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Osire Glacier

the first female pilot in Morocco and the Maghreb, was born into a bourgeois family in Fez on 14 December 1936. Her father, Abdelwahed Chaoui, was an avant-garde journalist and an actor who wanted his daughter to have an exemplary education, including training in Arabic and French and in Moroccan and Western cultures (Morocco was at the time a French protectorate). From her childhood, she distinguished herself by her exceptional intelligence, impressing her teachers as well as the director of her school.

In addition to her success in school Chaoui demonstrated strong leadership skills When she was seven years old she organized a strike in her school to protest against the violence of the colonial authorities She made her young peers promise that they would not return to their classrooms until the French authorities liberated the students who had been arrested in a public demonstration in favor of Morocco ...

Article

Leyla Keough

Elizabeth Coleman, later known as Bessie, was born in Atlanta, Texas. Her mother, Susan Coleman, was African American, and her father, George Coleman, was one-quarter African American and three-quarters Choctaw Indian. While Coleman was still an infant her family moved to Waxahachie, Texas, but a few years later her father returned to an Indian reservation in the Oklahoma Territory. Coleman's mother was left to care for the large family by picking cotton and doing domestic work. Susan Coleman enlisted Bessie's help in these jobs; in return, Bessie was allowed to save the wages she earned to help finance her college education.

Coleman finished high school, but the money she had saved was only enough to pay for one semester at the Colored Agricultural Normal University in Langston, Oklahoma (later Langston University). Coleman left the university for Chicago, Illinois where two of her brothers lived There ...

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Constance Porter Uzelac

aviator, was born Elizabeth Coleman in Atlanta, Texas, the daughter of George Coleman, a day laborer of predominantly Indian descent, and Susan (maiden name unknown), an African American domestic and farmworker. While Bessie was still very young, the family moved to Waxahachie, Texas, where they built a three-room house on a quarter-acre of land. She was seven when her father left his family to return to the Indian Territory (Oklahoma). The Coleman household was Baptist, and Bessie was an avid reader who became particularly interested in Booker T. Washington, Harriet Tubman, and Paul Laurence Dunbar. After finishing high school, she studied for one semester at Langston Industrial College, in Langston, Oklahoma.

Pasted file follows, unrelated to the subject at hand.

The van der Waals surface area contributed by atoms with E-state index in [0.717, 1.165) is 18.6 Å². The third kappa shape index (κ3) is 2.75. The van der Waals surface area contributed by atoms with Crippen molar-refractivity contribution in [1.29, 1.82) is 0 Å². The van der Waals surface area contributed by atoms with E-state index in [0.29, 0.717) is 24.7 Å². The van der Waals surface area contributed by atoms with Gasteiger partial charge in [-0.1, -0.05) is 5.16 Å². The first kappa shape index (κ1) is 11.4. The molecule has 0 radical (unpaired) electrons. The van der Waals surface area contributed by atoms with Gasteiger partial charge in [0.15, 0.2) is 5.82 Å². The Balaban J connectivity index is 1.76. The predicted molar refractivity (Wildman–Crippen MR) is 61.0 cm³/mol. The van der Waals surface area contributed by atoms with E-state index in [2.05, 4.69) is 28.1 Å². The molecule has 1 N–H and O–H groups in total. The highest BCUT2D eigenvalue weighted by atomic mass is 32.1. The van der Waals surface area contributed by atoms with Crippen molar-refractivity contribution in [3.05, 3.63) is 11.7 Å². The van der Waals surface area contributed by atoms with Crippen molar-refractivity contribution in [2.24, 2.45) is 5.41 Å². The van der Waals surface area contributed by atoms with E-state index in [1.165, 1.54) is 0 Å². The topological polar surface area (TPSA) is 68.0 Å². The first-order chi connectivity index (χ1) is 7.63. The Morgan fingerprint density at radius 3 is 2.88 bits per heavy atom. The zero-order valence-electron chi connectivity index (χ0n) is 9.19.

Between 1912 and 1917 Coleman joined her two brothers in Chicago where she studied manicuring at Burnham s School of Beauty Culture and worked at the White Sox Barber Shop She supplemented her income ...

Article

Elizabeth Hadley Freydberg

Born in Atlanta, Texas Elizabeth Coleman was the twelfth of thirteen children Her mother Susan Coleman was African American Her father George Coleman was three quarters Choctaw Indian and one quarter African While Bessie was still a toddler the Coleman family moved to Waxahachie Texas an agricultural and trade center that produced cotton grain and cattle The town was about thirty miles south of Dallas and was recognized as the cotton capital of the West There the Coleman family made a living from picking cotton George Coleman built a three room house on a quarter acre of land but by the time Bessie was seven years old he had returned to Choctaw country in Oklahoma Susan Coleman continued to raise nine children alone as she also continued to harvest in the fields pick cotton and do domestic work to make ends meet When the children became old enough usually ...

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Tiffany K. Wayne

aeronautical engineer at NASA, was born Christine Voncile Mann in Monroe, North Carolina, the youngest of five children born to two schoolteachers, Noah Horace Mann, Sr. (a former Latin teacher who later became an insurance salesman), and Desma Chaney Mann Darden credits her success and her early interest in science to her parents emphasis on their children s education She recalls that when she was just three years old her mother began taking Darden and her siblings to classes she taught at the two room schoolhouse across the street from the family home Darden began doing the schoolwork that the other children did and was soon working two grades ahead in school Her father also encouraged his daughter s interest in auto mechanics and fixing things around the house early training for an engineer Because she was younger than her classmates and therefore socially vulnerable her parents sent ...

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Joycelyn Elders was born Minnie Joycelyn Jones in Schaal, a poor, remote farming village of southwestern Arkansas. Her parents, Haller and Curtis Jones, were sharecroppers, and all eight of their children—Joycelyn was the oldest—worked with them in the cotton fields. The family shared a three-room cabin with no electricity, and the children walked several miles to attend an all-black school. At the age of fifteen, Elders received a scholarship to Little Rock's Philander Smith College, also a school for blacks. There, she met a doctor for the first time in her life and Edith Jones, the first black woman to attend the University of Arkansas Medical School (UAMS). Elders later credited these experiences with inspiring her to become a doctor.